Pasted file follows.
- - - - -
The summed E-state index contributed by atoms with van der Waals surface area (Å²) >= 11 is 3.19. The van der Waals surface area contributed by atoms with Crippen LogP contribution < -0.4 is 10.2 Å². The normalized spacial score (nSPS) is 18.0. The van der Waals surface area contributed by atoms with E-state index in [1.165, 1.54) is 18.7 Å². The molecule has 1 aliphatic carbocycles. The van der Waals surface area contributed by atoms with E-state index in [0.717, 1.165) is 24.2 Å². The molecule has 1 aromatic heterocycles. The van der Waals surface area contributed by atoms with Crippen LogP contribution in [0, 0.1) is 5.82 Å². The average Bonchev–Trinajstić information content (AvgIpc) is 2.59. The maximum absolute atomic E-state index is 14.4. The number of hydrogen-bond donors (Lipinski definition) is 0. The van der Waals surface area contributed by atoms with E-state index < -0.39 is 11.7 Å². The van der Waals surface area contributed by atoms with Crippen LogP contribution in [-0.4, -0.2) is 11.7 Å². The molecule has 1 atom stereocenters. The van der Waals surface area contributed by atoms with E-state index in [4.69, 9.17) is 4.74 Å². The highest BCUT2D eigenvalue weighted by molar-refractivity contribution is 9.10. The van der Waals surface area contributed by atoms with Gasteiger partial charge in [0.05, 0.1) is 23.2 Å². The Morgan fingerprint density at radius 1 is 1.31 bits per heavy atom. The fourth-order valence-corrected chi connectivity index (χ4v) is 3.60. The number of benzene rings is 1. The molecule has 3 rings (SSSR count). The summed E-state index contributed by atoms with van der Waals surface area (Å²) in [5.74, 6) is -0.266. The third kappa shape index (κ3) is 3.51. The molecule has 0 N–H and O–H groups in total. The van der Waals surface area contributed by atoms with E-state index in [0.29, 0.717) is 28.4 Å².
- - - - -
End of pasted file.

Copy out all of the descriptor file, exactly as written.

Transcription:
The summed E-state index contributed by atoms with van der Waals surface area (Å²) >= 11 is 3.19. The van der Waals surface area contributed by atoms with Crippen LogP contribution < -0.4 is 10.2 Å². The normalized spacial score (nSPS) is 18.0. The van der Waals surface area contributed by atoms with E-state index in [1.165, 1.54) is 18.7 Å². The molecule has 1 aliphatic carbocycles. The van der Waals surface area contributed by atoms with E-state index in [0.717, 1.165) is 24.2 Å². The molecule has 1 aromatic heterocycles. The van der Waals surface area contributed by atoms with Crippen LogP contribution in [0, 0.1) is 5.82 Å². The average Bonchev–Trinajstić information content (AvgIpc) is 2.59. The maximum absolute atomic E-state index is 14.4. The number of hydrogen-bond donors (Lipinski definition) is 0. The van der Waals surface area contributed by atoms with E-state index < -0.39 is 11.7 Å². The van der Waals surface area contributed by atoms with Crippen LogP contribution in [-0.4, -0.2) is 11.7 Å². The molecule has 1 atom stereocenters. The van der Waals surface area contributed by atoms with E-state index in [4.69, 9.17) is 4.74 Å². The highest BCUT2D eigenvalue weighted by molar-refractivity contribution is 9.10. The van der Waals surface area contributed by atoms with Gasteiger partial charge in [0.05, 0.1) is 23.2 Å². The Morgan fingerprint density at radius 1 is 1.31 bits per heavy atom. The fourth-order valence-corrected chi connectivity index (χ4v) is 3.60. The number of benzene rings is 1. The molecule has 3 rings (SSSR count). The summed E-state index contributed by atoms with van der Waals surface area (Å²) in [5.74, 6) is -0.266. The third kappa shape index (κ3) is 3.51. The molecule has 0 N–H and O–H groups in total. The van der Waals surface area contributed by atoms with E-state index in [0.29, 0.717) is 28.4 Å².